Robert Harris, Space Cadets Collection, Oak Ridge, Texas: This month was, by far, the most difficult in terms of ordering for Marvel. As a retailer, you get a little worried when a big launch like this happens in an off-month like October. Are people going to be in the store as much as they were in the summer? Are people going to be burned out from Secret Wars and all the tie-ins? But hey, DC launched the New 52 in September, another off-month, back in 2011 and it set records for that company.
Steve Anderson, Third Eye Comics, Annapolis, Maryland: Well, honestly, most of the real ordering will be done at FOC. It’s too early to get a gauge on things, but I think with any linewide launching of #1s — you have to think long-term, and take into account that the excitement around the bigger books will boost the smaller books.
The only real difficulty now (and at FOC) will be the different formulas to qualify for variants like the Hip Hop covers, etc. I believe it changes from book to book, and that’s a bit of a headache.
For books that are unreturnable but require things like “exceeding orders up to 200%” to get certain variants, how do weigh the potential return of said variant versus the downside of being potentially stuck with significant excess inventory? Additionally, when you do order big to get variants, what becomes of those extra copies? Do you typically just look at them as a sunk cost?
Hendrick: It’s becoming a bit easier now we’re advertising the books directly to customers for pre-orders so we have a base figure to gauge numbers. But the truth is is that often stores like us eat those books, you either devote space on your shelves to them for a long, long time to hopefully get the return and every so often that’s okay. That’s pretty hard to do when you’ll have 46 issue 1’s in 2 months though or you immediately deep discount them often selling them below cost in an effort to get your money back from them, hopefully make money on the higher tier variants and with so many people picking up issue 1 your numbers for subsequent issues should be higher. But often they’re not. By the time issue 4 rolls around you’re selling what you would’ve sold anyway if you just ordered normally in the first place and if you’d have done that you wouldn’t have a long box of an issue 1 cluttering your store room.
I think the last time this happened to us was Uncanny Avengers 1. We ordered something like 300 when all we really needed was 100, it took a while to get rid of those books but we got there in the end.
Brower: Challengers is not and never will be a variant store. Are we leaving money on the table by NOT marking up variants? Absolutely. If we DO qualify for variant covers, and by that I mean if we happen to qualify naturally without adding any extra to hit the particular threshold, we put the variants out on the shelf for cover price. We don’t treat comics as collectibles; we treat them as reading material. Yes, we do sell bags and boards and other supplies—if people want to protect their purchases they are more than welcome to, but we hate the idea of saying “THIS cover is worth more than THAT cover.” We treat all comics as equal. They only times we have ordered heavy is when we did store exclusive covers, and even those were sold at the books’ cover prices.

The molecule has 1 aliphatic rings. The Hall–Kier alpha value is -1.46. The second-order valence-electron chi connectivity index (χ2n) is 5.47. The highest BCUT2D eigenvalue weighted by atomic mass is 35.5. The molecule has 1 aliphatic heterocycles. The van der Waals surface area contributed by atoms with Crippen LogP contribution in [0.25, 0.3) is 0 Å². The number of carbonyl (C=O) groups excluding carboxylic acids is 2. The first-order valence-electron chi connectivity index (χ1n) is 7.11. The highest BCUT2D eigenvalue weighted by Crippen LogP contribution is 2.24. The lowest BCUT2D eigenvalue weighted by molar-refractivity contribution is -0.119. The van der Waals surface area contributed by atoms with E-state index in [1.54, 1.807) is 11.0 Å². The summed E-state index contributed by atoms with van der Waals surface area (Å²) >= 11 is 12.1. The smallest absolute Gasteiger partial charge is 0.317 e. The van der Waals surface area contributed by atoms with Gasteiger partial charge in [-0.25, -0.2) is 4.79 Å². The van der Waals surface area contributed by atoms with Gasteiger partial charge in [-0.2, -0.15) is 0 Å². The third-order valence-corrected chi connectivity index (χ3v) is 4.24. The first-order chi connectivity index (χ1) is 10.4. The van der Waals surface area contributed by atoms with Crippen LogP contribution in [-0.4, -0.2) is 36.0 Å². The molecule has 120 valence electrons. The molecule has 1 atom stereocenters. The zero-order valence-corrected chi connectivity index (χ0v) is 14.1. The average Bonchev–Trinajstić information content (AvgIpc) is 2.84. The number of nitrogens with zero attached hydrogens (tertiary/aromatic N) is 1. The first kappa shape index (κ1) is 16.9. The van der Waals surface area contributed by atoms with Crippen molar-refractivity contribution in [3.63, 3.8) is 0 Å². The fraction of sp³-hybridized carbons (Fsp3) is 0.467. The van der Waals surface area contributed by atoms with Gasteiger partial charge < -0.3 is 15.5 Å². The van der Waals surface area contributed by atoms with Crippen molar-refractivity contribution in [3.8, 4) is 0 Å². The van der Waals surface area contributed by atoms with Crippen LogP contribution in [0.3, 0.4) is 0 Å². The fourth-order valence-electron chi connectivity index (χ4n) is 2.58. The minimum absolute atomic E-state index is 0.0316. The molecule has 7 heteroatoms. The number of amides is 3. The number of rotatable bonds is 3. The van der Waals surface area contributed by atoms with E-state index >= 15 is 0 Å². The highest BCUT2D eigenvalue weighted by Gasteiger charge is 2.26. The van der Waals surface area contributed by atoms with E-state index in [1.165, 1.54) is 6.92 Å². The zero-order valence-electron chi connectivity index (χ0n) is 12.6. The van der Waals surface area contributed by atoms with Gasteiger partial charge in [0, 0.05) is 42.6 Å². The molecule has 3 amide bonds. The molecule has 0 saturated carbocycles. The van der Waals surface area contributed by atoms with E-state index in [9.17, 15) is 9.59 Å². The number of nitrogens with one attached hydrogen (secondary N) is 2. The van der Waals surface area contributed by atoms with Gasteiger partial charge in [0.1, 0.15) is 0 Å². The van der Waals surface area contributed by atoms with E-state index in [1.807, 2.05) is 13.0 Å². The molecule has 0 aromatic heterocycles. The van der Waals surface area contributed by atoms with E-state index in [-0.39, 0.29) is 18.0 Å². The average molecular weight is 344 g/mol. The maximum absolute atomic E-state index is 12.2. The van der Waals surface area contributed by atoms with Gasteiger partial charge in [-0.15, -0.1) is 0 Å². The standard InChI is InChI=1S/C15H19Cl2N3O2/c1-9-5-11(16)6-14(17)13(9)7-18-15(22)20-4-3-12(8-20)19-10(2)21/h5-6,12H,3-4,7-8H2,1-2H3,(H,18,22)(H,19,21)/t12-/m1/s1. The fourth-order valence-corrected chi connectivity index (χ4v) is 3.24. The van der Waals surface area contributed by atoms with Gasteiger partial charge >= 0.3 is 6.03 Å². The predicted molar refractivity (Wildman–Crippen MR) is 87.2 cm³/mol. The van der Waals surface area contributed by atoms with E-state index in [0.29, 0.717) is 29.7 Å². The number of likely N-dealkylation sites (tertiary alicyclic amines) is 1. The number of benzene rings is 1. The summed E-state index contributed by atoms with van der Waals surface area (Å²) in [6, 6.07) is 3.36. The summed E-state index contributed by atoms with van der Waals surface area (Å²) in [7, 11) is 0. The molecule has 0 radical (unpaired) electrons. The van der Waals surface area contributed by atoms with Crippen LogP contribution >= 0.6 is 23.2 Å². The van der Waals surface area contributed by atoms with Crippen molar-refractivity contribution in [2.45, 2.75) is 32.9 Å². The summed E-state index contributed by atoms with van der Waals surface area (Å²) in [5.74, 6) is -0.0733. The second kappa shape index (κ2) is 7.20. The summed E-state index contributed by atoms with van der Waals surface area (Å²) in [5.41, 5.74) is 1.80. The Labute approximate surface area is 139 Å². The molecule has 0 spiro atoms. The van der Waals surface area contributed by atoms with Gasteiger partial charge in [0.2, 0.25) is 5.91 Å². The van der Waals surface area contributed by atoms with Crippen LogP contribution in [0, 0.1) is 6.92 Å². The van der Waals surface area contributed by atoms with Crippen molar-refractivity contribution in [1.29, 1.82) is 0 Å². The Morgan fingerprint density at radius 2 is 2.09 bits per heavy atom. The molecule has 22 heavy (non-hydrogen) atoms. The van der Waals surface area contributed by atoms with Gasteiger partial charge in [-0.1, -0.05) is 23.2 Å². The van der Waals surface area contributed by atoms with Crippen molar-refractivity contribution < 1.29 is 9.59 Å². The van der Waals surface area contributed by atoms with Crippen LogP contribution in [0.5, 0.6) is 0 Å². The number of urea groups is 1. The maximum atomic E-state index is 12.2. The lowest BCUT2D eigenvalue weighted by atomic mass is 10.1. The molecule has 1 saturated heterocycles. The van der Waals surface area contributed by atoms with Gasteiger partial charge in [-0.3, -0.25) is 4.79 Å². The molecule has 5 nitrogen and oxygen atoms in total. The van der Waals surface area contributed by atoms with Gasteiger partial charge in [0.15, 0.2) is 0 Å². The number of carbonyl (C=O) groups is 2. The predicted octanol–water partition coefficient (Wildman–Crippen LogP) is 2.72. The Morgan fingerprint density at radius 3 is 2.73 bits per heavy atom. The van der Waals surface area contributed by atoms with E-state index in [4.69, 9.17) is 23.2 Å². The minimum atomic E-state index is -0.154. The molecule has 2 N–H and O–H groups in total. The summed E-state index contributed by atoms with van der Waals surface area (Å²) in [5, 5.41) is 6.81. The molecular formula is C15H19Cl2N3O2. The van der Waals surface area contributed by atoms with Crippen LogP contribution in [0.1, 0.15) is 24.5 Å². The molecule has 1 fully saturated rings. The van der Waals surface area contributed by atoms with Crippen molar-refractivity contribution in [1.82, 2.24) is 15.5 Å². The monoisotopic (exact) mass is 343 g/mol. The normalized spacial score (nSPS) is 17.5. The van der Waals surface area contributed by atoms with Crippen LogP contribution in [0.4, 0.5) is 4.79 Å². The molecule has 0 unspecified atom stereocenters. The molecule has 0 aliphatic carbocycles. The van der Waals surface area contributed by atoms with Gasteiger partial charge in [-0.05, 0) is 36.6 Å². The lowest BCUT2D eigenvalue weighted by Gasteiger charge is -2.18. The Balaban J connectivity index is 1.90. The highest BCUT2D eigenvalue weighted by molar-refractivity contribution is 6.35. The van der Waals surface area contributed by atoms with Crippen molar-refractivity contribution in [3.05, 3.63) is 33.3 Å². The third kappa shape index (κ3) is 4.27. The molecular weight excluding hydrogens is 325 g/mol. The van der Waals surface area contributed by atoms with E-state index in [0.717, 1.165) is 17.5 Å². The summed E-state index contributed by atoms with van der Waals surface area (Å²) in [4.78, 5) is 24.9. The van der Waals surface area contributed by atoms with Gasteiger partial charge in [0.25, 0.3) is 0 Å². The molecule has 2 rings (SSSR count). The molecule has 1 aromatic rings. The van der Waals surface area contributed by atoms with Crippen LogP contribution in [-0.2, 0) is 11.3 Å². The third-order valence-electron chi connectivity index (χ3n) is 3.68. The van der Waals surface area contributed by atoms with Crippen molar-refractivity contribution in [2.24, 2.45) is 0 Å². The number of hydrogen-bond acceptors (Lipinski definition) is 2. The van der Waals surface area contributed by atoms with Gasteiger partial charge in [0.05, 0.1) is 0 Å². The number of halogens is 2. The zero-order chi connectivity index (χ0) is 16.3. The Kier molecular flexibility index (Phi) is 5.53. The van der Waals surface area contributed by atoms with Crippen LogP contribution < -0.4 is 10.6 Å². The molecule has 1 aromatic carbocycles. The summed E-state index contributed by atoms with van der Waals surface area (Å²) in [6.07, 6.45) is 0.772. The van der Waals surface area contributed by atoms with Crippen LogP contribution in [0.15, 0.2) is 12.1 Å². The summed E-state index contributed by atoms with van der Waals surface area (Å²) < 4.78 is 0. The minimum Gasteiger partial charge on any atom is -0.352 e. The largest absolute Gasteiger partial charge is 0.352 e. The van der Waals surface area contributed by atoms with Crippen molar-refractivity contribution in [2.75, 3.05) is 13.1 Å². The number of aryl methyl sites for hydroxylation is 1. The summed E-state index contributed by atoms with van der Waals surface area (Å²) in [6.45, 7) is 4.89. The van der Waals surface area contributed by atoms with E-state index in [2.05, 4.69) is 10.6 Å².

Tomlin: We do the math, if we can sell the variants in quantities and prices that would cover the cost of the additional inventory we will do so. Any of the extra copies we end up doing a few things, donate them, give them away on promotional days like FCBD, or put them in our quarter bins.
Klokel: With a very few exceptions we ignore the variants that require exceeding a previous issue’s order number. Why? The combination of the time required to hunt those numbers down and the general lack of interest in variants at our store. For other stores it might be worth their time, but we’ve found that for us, it’s not. To answer the second part of that question, we almost never order bigger just to get variants. If, say, our formula has us ordering 92 or 93 copies but there’s a 100 copy variant, then yeah, we’ll make the stretch (when you get down to a 1-in-25 variant we’d only be willing to stretch our order by a single copy, and even then, only sometimes). Variants are nice to order if we already qualify, but they’re not worth chasing.
Harris: When the threshold becomes unrealistic, such as the 200% tier, the variants become a non-issue for us. There haven’t been many “must-have” variants from Marvel lately that justify these unreasonable demands.
Anderson: Honestly, I think with issue #1s — because these are starting points; the level of risk is not as great. Yes, the initial outlay of cash to qualify is a bit much, but if it seems like too much of a stretch, we just skip that variant.
We also do a ton of legwork to build promotions that encourage folks to try the different issue #1s, which helps off-set some of that risk from qualifying for popular covers like the upcoming Hip Hop variants.